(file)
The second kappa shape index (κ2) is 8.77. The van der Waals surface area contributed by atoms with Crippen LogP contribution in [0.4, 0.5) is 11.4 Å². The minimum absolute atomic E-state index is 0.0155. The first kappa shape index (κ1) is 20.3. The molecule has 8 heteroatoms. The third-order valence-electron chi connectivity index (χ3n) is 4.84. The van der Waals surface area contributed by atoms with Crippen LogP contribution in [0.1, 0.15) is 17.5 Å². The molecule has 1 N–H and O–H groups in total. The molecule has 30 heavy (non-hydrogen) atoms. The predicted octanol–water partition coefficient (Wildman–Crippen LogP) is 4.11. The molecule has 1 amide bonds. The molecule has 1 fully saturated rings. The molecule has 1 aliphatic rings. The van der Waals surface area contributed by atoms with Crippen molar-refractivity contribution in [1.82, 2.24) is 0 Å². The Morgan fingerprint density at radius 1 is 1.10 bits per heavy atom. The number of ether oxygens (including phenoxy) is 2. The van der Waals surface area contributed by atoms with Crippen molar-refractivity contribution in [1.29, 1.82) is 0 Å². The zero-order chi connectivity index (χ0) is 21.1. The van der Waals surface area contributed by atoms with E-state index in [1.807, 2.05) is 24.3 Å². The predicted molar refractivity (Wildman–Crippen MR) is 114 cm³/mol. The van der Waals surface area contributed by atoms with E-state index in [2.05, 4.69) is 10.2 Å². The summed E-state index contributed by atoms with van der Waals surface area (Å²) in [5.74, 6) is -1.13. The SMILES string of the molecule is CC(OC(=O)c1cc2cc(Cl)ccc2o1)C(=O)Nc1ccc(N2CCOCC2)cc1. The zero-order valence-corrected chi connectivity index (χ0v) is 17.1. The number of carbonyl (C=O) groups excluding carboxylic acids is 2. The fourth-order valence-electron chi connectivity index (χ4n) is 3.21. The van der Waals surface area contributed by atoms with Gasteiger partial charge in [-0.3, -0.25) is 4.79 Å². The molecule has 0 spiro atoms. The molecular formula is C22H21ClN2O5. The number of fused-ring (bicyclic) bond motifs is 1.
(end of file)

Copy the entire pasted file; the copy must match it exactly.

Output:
The second kappa shape index (κ2) is 8.77. The van der Waals surface area contributed by atoms with Crippen LogP contribution in [0.4, 0.5) is 11.4 Å². The minimum absolute atomic E-state index is 0.0155. The first kappa shape index (κ1) is 20.3. The molecule has 8 heteroatoms. The third-order valence-electron chi connectivity index (χ3n) is 4.84. The van der Waals surface area contributed by atoms with Crippen LogP contribution in [0.1, 0.15) is 17.5 Å². The molecule has 1 N–H and O–H groups in total. The molecule has 30 heavy (non-hydrogen) atoms. The predicted octanol–water partition coefficient (Wildman–Crippen LogP) is 4.11. The molecule has 1 amide bonds. The molecule has 1 fully saturated rings. The molecule has 1 aliphatic rings. The van der Waals surface area contributed by atoms with Crippen molar-refractivity contribution in [1.82, 2.24) is 0 Å². The Morgan fingerprint density at radius 1 is 1.10 bits per heavy atom. The number of ether oxygens (including phenoxy) is 2. The van der Waals surface area contributed by atoms with Crippen molar-refractivity contribution in [1.29, 1.82) is 0 Å². The zero-order chi connectivity index (χ0) is 21.1. The van der Waals surface area contributed by atoms with E-state index in [1.807, 2.05) is 24.3 Å². The predicted molar refractivity (Wildman–Crippen MR) is 114 cm³/mol. The van der Waals surface area contributed by atoms with E-state index in [2.05, 4.69) is 10.2 Å². The summed E-state index contributed by atoms with van der Waals surface area (Å²) in [5.74, 6) is -1.13. The SMILES string of the molecule is CC(OC(=O)c1cc2cc(Cl)ccc2o1)C(=O)Nc1ccc(N2CCOCC2)cc1. The zero-order valence-corrected chi connectivity index (χ0v) is 17.1. The number of carbonyl (C=O) groups excluding carboxylic acids is 2. The fourth-order valence-electron chi connectivity index (χ4n) is 3.21. The van der Waals surface area contributed by atoms with Gasteiger partial charge in [-0.3, -0.25) is 4.79 Å². The molecule has 0 spiro atoms. The molecular formula is C22H21ClN2O5. The number of fused-ring (bicyclic) bond motifs is 1.